Re: [OAUTH-WG] WGLC for draft-ietf-oauth-token-exchange-08

Denis <> Mon, 05 June 2017 11:30 UTC

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Subject: Re: [OAUTH-WG] WGLC for draft-ietf-oauth-token-exchange-08
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Comments on OAuth 2.0 Token Exchange draft-ietf-oauth-token-exchange-08

1. The abstract states:

        "This specification defines a protocol for an HTTP- and JSON- based
        Security Token Service (STS) by defining how to request and obtain
        security tokens from OAuth 2.0 authorization servers, including
        security tokens employing impersonation and delegation".

The problem is that the content of the abstract does not match with the 
content of the document.

The abstract clearly states that all cases of token requests are 
supported, whereas the document mandates
the use of a subject_token parameter which restricts the scope to 
impersonation and delegation.

Currently the text states:

*REQUIRED*.  A security token that represents the identity of the
       party on behalf of whom the request is being made. Typically, the
       subject of this token will be the subject of the security token
       issued in response to this request".

The abstract should be changed to reflect the content of the document.

2. The text states on page 4:

        "The scope of this specification is limited to the definition of a
        basic request and response protocol for an STS-style token exchange
        utilizing OAuth 2.0.  Although a few new JWT claims are defined that
        enable delegation semantics to be expressed, the specific syntax,
        semantics and security characteristics of the tokens themselves
        those presented to the AS and those obtained by the client) are
        explicitly out of scope and no requirements are placed on the trust
        model in which an implementation might be deployed".

These statements are contradictory. One parameter of the request is 
mandatory (i.e. subject_token)
but there is no indication of the kind of treatment which should be done 
with this parameter so that
it will be taken into consideration one way or another in the token that 
will be issued.

This document by itself would be insufficient to allow any kind of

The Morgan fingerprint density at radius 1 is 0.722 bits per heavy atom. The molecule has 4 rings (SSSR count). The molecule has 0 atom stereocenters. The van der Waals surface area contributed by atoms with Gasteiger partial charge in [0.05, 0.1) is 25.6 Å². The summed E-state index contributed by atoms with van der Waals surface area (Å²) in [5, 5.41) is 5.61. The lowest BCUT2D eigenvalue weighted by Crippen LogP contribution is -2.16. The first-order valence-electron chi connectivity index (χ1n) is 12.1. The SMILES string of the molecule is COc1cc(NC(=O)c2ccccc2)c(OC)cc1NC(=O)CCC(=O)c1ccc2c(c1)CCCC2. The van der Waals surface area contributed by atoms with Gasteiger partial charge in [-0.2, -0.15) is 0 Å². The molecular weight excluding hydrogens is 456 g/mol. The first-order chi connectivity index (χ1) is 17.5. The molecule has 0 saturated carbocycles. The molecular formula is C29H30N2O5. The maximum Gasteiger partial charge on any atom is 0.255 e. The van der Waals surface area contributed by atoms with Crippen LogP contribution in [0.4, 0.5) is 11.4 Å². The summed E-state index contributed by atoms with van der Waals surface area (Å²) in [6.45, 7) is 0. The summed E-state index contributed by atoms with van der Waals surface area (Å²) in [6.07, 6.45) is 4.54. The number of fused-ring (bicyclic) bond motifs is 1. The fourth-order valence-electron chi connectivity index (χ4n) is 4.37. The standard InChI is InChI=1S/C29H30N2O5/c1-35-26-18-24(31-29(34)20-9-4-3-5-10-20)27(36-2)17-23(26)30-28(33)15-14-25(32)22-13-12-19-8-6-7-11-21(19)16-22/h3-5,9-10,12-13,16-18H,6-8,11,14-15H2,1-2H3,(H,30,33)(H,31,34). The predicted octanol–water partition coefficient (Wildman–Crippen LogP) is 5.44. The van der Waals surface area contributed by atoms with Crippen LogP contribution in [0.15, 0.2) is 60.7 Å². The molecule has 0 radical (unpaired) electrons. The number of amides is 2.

Conformance to this document would not mean anything.

3. On page 7, the text states:

       REQUIRED.  A security token that represents the identity of the
       party on behalf of whom the request is being made".

It is understood that one implementation is already using this parameter 
to place in it a security token.
Since this parameter is indicated as REQUIRED, it is not understandable 
why a security token shall necessarily be used.
There are other means for the STS to identify the "party on behalf of 
whom the request is being made".

Please add a rational.

In addition, what the STS will do, can do or should do with this 
parameter is left undefined.

4. On page 7, the text states:

       REQUIRED.  (...)  Typically, the subject of this token will be
       the subject of the security token issued in response to this

This sentence is quite hard to understand since the specific syntax, 
semantics and security characteristics of the tokens themselves
are explicitly out of scope. The key point is what the STS should do 
with this parameter: this is left undefined.

5. The text states:

        " (...) Additional
        profiles may provide more detailed requirements around the specific
        nature of the parties and trust involved, such as whether signing
        and/or encryption of tokens is needed or if proof-of-possession
        tokens will be required or issued;

Tokens are always signed. Please modify the sentence accordingly.

6. The following sentence is important and is being noticed.

    The security tokens obtained could be used in a number of contexts,
    the specifics of which are also beyond the scope of this

Changing the "could" into a "may" would however be more appropriate.

7. In section  2.1 request, the text defines:

       OPTIONAL.  Indicates the physical location of the target service
       or resource where the client intends to use the requested security


       OPTIONAL.  The logical name of the target service where the client